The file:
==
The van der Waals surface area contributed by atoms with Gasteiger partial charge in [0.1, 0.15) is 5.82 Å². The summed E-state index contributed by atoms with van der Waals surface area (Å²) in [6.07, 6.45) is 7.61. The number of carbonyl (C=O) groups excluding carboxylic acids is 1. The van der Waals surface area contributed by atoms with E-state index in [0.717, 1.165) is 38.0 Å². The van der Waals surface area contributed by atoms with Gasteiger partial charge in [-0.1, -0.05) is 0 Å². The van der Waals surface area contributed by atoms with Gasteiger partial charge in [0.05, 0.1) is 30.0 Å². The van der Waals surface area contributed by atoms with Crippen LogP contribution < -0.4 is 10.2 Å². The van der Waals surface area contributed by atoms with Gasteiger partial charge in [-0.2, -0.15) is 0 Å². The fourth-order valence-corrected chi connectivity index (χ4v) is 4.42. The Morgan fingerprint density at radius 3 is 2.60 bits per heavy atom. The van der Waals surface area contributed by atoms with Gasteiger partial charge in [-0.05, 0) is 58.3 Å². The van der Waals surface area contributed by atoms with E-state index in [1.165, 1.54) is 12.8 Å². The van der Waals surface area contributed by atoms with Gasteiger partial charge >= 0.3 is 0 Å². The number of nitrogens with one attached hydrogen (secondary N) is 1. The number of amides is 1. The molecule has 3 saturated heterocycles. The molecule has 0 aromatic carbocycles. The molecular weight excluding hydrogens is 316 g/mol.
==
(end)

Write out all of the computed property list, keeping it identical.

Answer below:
The van der Waals surface area contributed by atoms with Gasteiger partial charge in [0.1, 0.15) is 5.82 Å². The summed E-state index contributed by atoms with van der Waals surface area (Å²) in [6.07, 6.45) is 7.61. The number of carbonyl (C=O) groups excluding carboxylic acids is 1. The van der Waals surface area contributed by atoms with E-state index in [0.717, 1.165) is 38.0 Å². The van der Waals surface area contributed by atoms with Gasteiger partial charge in [-0.1, -0.05) is 0 Å². The van der Waals surface area contributed by atoms with Gasteiger partial charge in [0.05, 0.1) is 30.0 Å². The van der Waals surface area contributed by atoms with Crippen LogP contribution < -0.4 is 10.2 Å². The van der Waals surface area contributed by atoms with Gasteiger partial charge in [-0.2, -0.15) is 0 Å². The fourth-order valence-corrected chi connectivity index (χ4v) is 4.42. The Morgan fingerprint density at radius 3 is 2.60 bits per heavy atom. The van der Waals surface area contributed by atoms with Gasteiger partial charge in [-0.05, 0) is 58.3 Å². The van der Waals surface area contributed by atoms with E-state index in [1.165, 1.54) is 12.8 Å². The van der Waals surface area contributed by atoms with Gasteiger partial charge >= 0.3 is 0 Å². The number of nitrogens with one attached hydrogen (secondary N) is 1. The number of amides is 1. The molecule has 3 saturated heterocycles. The molecule has 0 aromatic carbocycles. The molecular weight excluding hydrogens is 316 g/mol.